ST. JOHN Looking over the valley where he soon would build a town, William Bickerton knelt and prayed to God that no cyclone would hit his colony of followers disillusioned with the Mormon Church.
As long, that is, as the faithful would continue to reside there.
Nearly 140 years have passed since that blessing on the hill — nearly 140 years since the town of St. John’s beginnings. And, over the years, many a tornado has come close to the county seat’s borders, but none has done damage.
This, however, is more than a legend of blessings preventing cyclones. St. John’s tale is as rich as the fertile fields surrounding it. It’s a story of faith, mixed amid local legend.
Yet, in this town of 1,200, the history of this its upbringing is sometimes forgotten.
“Some people think we were settled by Catholics,” said David Robinson, one of the dozen or so Church of Jesus Christ members still meeting.
And, he noted, few really know of St. John’s past, of the leader named Bickerton or of the present church today.
There’s no mention, on St. John’s community or government Web pages, of its founding. Nor is Robinson’s Church of Jesus Christ listed among the community’s handful of places of worship.
David Losey, the elementary school principal who has lived in the area 13 years, said he didn’t know the story of how St. John was founded.
He did know of the tale of the blessing.
St. John’s past is rich and complex, said Michael Hathaway, the curator at the Stafford County Museum.
“It’s a fascinating history,” he said, adding that “most really don’t know the history.”
The Church of Jesus Christ, also known by some across the country as Bickertonites, incorporated in Pennsylvania in 1865. However, the organization traces its roots to Joseph Smith and the 1830 founding of the Mormon Church, according to Gary Entz, a McPherson College history professor who wrote about the origins in a research paper published by the Kansas State Historical Society.
Bickerton, considered by followers as the successor to Joseph Smith, led a sect that denounced polygamy and other doctrinal changes that had taken place at the end of Smith’s life and during the tenure of Brigham Young.
It wasn’t long after severing his connections with the Latter-day Saints that Bickerton had the first of several epiphanies that told him his path would lead to Kansas. Sitting in the home of his brother one day in West Virginia in the 1870s, “My attentions were forcibly drawn to Stafford County, Kansas,” Bickerton said, according to the book “No Cyclone Shall Destroy: The Story of St. John, Kansas.”
In the fall of 1874, Bickerton came to Stafford County and blessed the site. That night, he and a few other men camped at the future site of St. John, making a small corral of buffalo bones to keep out wild animals. The next spring, he led 35 families by ox-driven wagon to the site, naming it Zion Valley. They built a church on the same site where Robinson’s church sits today, Robinson said. Meanwhile, a post office was in Bickerton’s own home.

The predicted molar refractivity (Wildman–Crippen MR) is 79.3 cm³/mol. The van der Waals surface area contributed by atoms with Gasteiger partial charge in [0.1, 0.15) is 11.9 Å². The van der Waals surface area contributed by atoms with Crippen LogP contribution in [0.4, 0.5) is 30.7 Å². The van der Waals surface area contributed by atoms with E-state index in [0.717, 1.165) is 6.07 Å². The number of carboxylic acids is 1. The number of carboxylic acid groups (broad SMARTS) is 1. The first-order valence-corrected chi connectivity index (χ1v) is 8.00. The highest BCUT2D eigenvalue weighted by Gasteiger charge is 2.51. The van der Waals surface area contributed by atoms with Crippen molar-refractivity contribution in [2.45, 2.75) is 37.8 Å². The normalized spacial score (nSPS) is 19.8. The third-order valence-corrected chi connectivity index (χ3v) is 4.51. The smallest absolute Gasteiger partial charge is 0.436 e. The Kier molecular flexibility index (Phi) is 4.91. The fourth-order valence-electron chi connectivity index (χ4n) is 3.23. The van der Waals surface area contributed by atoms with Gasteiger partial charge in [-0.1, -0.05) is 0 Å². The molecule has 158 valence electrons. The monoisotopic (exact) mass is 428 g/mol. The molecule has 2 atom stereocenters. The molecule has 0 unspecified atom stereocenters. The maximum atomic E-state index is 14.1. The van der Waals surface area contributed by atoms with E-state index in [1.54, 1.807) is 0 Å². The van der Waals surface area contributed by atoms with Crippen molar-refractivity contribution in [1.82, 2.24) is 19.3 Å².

Help from governor
That same year, the Kansas Legislature dissolved Stafford County, turning it over to Barton, Pawnee and Pratt counties. Two townships were excluded, however, and Robinson says he thinks this was, in part, an act to sabotage the colony’s success. However, with the help of then Gov. John P. St. John, the Kansas Supreme Court declared the move unconstitutional, restoring Stafford County’s boundaries, except for a sliver given to Pawnee County.
In an effort to get the county seat, colonists proposed to eliminate the “Mormon” name of the town — Zion. They voted to officially change it to St. John in honor of the governor, according to Entz’s research. Meanwhile, the governor asked another favor, Robinson said. Gov. St. John, instrumental in helping exodusters find settlements in Kansas after the Civil War, requested that Stafford County and the St. John area take in a colony.
St. John soon began to develop. Yet the Bickerton followers who had been enthusiastic advocates for an incorporated town were becoming a minority. Eventually, their church site was lost after a financial hardship. The church structure was moved to St. John’s downtown and turned into a hardware store. And the site that Bickerton had blessed a few decades before became the location of the new Brethren church.
Not that this was the end of Bickerton’s group. They met in homes until they could rebuild their church on another site. Members of the Church of Jesus Christ, including Robinson and his father, Alexander, were able to purchase back the original church site in the 1960s.
Bickerton died in 1905.
Robinson said he himself is a descendent of the early settlers. His great-great-great-grandmother, Jane Glacken, was a practical nurse and midwife for the settlement.
Years have passed since those early days, Robinson said while standing inside the church he attends each Sunday — whose congregation is made up mostly of his family. A photo of Bickerton sits behind a glass case, along with other past church leaders.
Yet, despite the small numbers, the site on the small knoll is significant, Robinson said of the land. It’s here that Bickerton is said to have driven the “stake of Zion,” forming his community and establishing the church at the present site. In a cemetery on the eastern edge of town, Bickerton’s monument stands tall.
And, “with faithful saints” still residing in St. John, the elder’s prayer still protects St. John.
Museum curator Hathaway says he remembers watching a tornado come within 1 1/2 miles of his home on the southern edge of St. John in 1993. The tornado lifted as it passed over the city.
Meanwhile, Robinson said, the tornado that destroyed Greensburg also got within a few miles of St. John, moving northeast when it shifted slightly, missing the town completely.
“The town remains spared,” Robinson said.